Offers, Valuing and Surveying

I am in the process of viewing properties as a FTB so reading up on the ins and outs of buying a gaff, I am a bit unclear on the following

some people on the pin are saying the made offers here and there but my understanding is you need to get a place valued ( approx €130 according to BOI anyway ) and if its 2nd hand get it surveyed ( a fair few hundred I would imagine ) before making an offer

i dont have the money to be forking out on valuing and surveying on places I will not buy but please could you clarify the offer process, can you make offers on many places and then go to valuing and surveying if accepted?

Any comments welcome, cheers

Typically, you make an offer contingent on a survey (you have this performed for your piece of mind by a licensed pro).

Then once your offer is accepted (maybe even lowered after the survey, “frontporch” the offer), the bank will then send out the valuer so they see whether they’re happy with the negotiated price (this is done at your expense).

You can make as many offers as you like without having a survey done but it’s not really advisable.

thanks for swift reply :smiley:

so how much roughly is a survey and where do you find a decent surveyor? you’d want to be seriously interested in a property before doing this, right?

Also I have heard there’s no need to get a brand new house surveyed if this is true is the builder’s snaglist/ 10 year Homebond yoke enough?

Seriously, I’m a bit worried here. You seem a little green to be considering laying out the cash at the moment.

I would get any property surveyed that I was buying, you can’t trust a builder’s snaglist. You can’t trust anybody. This is the Irish property market.

Homebond is not really worth the paper it’s printed on, try accessing the scheme after they’ve discovered “pyrite” in every floor, you need to get a professional in so you don’t get any nasty surprises.

Can anyone make a recommendation on a surveyor? You’ll probably need to state the general area in which you are looking.

An offer is just that, an offer, no strings and yuo can withdraw at any time.
It’s been a few years since I last bought, but typically on foot of acceptance of an offer you wil pay a refunable deposit, as a sign of good faith. A couple fo weeks later, depending on the speed of the solicitors, bansk etc, you will sign contracts and pay 10% deposit (non refundable). Up until this point you are not committed and can withdraw with no loss. Once the contracts are signed and 10% paid you are committed so everything should be sorted before you sign. Contracts can be signed subject to certain conditions, such as a survey post signing, but it’s much easier to do everything up front.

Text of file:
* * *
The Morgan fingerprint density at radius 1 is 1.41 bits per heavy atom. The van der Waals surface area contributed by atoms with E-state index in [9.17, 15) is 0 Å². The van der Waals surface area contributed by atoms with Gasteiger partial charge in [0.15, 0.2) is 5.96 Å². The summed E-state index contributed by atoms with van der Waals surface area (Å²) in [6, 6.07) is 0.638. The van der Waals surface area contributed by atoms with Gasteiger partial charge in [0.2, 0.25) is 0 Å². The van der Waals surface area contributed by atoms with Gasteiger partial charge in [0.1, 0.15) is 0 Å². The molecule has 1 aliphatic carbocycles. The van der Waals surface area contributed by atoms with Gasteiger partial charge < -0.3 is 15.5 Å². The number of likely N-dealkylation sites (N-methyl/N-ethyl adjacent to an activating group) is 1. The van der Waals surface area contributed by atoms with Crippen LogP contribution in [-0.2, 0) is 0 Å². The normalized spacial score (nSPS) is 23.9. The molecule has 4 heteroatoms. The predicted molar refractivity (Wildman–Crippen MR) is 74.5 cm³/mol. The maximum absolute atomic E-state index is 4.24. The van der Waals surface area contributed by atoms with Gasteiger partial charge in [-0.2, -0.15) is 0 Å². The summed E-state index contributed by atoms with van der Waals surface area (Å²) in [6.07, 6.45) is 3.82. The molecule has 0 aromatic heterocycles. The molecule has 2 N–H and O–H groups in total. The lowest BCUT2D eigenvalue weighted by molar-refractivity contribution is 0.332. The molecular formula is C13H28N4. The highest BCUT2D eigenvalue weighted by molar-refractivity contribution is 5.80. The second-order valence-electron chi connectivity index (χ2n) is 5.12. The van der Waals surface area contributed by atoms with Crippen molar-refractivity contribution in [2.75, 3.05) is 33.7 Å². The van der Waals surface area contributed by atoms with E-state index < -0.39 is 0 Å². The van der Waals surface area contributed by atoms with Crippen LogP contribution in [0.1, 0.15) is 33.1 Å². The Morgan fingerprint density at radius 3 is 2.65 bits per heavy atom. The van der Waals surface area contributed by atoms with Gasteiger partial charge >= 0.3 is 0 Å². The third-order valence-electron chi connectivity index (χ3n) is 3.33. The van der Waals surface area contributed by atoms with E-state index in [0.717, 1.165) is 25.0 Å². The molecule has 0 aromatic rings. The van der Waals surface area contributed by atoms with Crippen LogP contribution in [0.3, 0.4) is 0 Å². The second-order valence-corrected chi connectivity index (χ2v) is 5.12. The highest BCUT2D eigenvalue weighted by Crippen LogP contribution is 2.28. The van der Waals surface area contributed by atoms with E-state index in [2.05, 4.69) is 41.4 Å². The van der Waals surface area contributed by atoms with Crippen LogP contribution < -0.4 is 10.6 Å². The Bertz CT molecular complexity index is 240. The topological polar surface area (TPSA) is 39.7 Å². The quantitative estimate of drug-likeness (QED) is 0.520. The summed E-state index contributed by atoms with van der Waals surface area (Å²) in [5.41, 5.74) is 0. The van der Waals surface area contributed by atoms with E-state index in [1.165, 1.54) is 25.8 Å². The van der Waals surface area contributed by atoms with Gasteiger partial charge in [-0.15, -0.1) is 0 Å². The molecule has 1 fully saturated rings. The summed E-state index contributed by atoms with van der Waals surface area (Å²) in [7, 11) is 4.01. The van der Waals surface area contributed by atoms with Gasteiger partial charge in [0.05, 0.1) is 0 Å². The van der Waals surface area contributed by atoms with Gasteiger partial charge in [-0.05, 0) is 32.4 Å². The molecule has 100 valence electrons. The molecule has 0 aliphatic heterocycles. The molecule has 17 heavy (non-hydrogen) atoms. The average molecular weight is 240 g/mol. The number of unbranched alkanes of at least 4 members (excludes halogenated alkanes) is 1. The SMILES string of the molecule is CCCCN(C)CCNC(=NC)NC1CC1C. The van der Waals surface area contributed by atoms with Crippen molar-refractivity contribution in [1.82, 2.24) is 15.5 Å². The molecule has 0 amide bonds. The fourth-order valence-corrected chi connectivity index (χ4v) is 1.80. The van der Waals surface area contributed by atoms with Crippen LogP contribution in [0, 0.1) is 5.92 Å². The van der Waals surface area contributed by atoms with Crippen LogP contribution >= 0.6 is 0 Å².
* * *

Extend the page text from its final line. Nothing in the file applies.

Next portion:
Sorting out everything includes getting a firm commitment from your bank on the mortgage, AIP means nothing, they should have done the valuation and you should have full approval for the loan for the specific property before signing contracts.

In short, pay nothing until you are sure that it’s what you want and have agreed a price.
Sign nothing until everything else is in place.
Harass your solicitor with questions before signing the contract, if it’s for an apartment or newer estate, have him check on management company, fees etc, you’re gonna be paying him anyway may as well get him to do some work. If you have any conerns put all questions in writing and insist on written answers.

no need to worry mate, I’m just looking around at the moment there’s no cash being laid out anytime soon, getting educated, a feel for the buying process, what’s the point sitting around doing nothing, that’s why I am asking the questions here, thanks for your feedback

General area I am looking in is North Kildare / West Dublin

You would only generally get the surveyor after you have had an offer accepted and paid the booking deposit. The survey will cost from €500 - €750 for your typical semi-d, so only get a survey if you are really sure of buying. As Ozzy says the survey should be complete and the surveyors report in your possession before signing of contracts. The survey should detail all the things that are not up to scratch, need repairing or will need attention in the future.

Thats some of the best advice I’ve read recently… keep that in mind and you shouldn’t go far wrong.

Having pulled out from a house after the survey, I was glad I was patient, did everything by the book, didn’t get all emotional over the gaff and just walked away.

My engineer was the best money I’ve spent this year…
PS. I got him for A LOT less than €500… haggle over the price of everything.
PPS. Don’t go cheap n’ nasty with people like solicitors or engineers, get the best you can get but get good value from them.